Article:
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With John McCain’s nomination as the official Republican nominee for President the assumption is that at least one state – Arizona – is guaranteed to vote for him. Conventional wisdom holds that Arizona is a red state and given our voting record, rightly so. Arizona has voted Republican (as a state) for the last 20+ years.
However, the statistics paint a different picture. I’d like to propose that it’s entirely possible that John McCain loses Arizona come this November 4th, especially if Barack Obama and the Democrats focus attention on the state. Arizona has consistently been less GOP friendly than the general discourse suggests. In fact I’d go so far as to argue, that a large part of the reason it’s still a predominantly Red state is gross misconception among Democrats and Independents. Most assume that Arizona is Red, their vote is pointless, and as a result they don’t bother to vote at all. The catch is, voting registration numbers and recent voting behavior suggest something altogether different. For example, look at the re-election and support for Governor Janet Napolitano, a Democrat. Also, consider conservative Republican J.D. Hayworth‘s recent loss to Democrat Harry Mitchell.
According to the Arizona Secretary of State’s website September 2008 registered voter numbers are as follows:
- Active Republicans – 1,061,591
- Active Democrats – 957,859
- Active Independents (Other) – 759,159
- Active Libertarians – 17,278
- Active Green Party – 3,467
- Total Active State Voting Population: 2,799,390
- Inactive Independents (other) – 177,830
- Inactive Democrats – 151,777
- Inactive Republicans – 158,887
- Inactive Libertarians – 5,160
- Inactive Green – 1,326
- Total Inactive State Voting Population: 494,980
In looking at these figures what jumps out is that there are 1.6 Democrats & Independents (1,717,018) for every 1 Republican and Libertarian (1,078,869). This is potentially deceptive as Libertarians and Independents typically are not loyal to either party. Polls from the 2006 election found that “The independent voters surveyed said they plan to support Democratic candidates over Republicans by roughly 2 to 1” [WSJ] which is on-par with other information I’ve seen. Especially when one takes into account that a large portion of the more liberal youth demographic trends towards registering as Independents. Also potentially significant is the disproportionately high number (177,000) of inactive independent voters in the state that may play a role in this election.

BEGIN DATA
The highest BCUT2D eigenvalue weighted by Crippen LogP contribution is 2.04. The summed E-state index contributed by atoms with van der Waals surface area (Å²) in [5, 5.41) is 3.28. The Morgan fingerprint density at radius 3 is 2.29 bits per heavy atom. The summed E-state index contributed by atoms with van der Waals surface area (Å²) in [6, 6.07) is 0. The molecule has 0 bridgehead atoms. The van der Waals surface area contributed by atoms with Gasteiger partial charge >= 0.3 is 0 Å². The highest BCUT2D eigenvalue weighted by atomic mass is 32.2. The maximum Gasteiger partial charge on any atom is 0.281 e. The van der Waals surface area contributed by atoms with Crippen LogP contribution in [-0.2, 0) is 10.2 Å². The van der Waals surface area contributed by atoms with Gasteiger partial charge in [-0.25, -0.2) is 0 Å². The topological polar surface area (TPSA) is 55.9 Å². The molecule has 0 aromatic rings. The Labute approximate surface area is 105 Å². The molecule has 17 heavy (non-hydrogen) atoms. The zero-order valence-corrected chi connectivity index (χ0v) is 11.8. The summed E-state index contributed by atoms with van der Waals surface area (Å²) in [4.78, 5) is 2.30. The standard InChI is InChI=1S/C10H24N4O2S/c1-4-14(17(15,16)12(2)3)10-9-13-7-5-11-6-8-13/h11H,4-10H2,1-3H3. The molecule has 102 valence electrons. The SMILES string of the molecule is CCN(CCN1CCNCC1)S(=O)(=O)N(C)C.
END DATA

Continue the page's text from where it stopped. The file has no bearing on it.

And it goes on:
The Independent vote has historically been very friendly towards McCain, embracing his reputation as a Maverick. As a moderate, McCain enjoyed heavy support from Independent and Democrat voters in Arizona, which largely offset the mixed support he historically has had from his own party.
Fact: In the 2008 primary John McCain received the lowest percentage of support from his own state. Obama won 65% of Illinois, Clinton won 57% of New York, Huckabee won 60% of Arkansas, Romney won 51% of Massachusetts, while McCain only took home 47% of the votes in the Arizona Republican Primary. [Source Dems, Reps].
This information begs the questions: Will Independents and Libertarians support John McCain? A question that largely hinges on their perception of him. With the credibility of the Straight Talk Express brand imploding in September and his image as a Maverick reformer disintegrating, it’s entirely possible that his shift to the far right on policies, and the selection of Sarah Palin as running mate will cost him Arizona. Ironically, these voters are his core base and the people who know him best.
Thanks for reading and, as always, I’d love to hear your thoughts – any additional information/research you have found, or of any additional non-partisan resources that might help voters make an educated decision.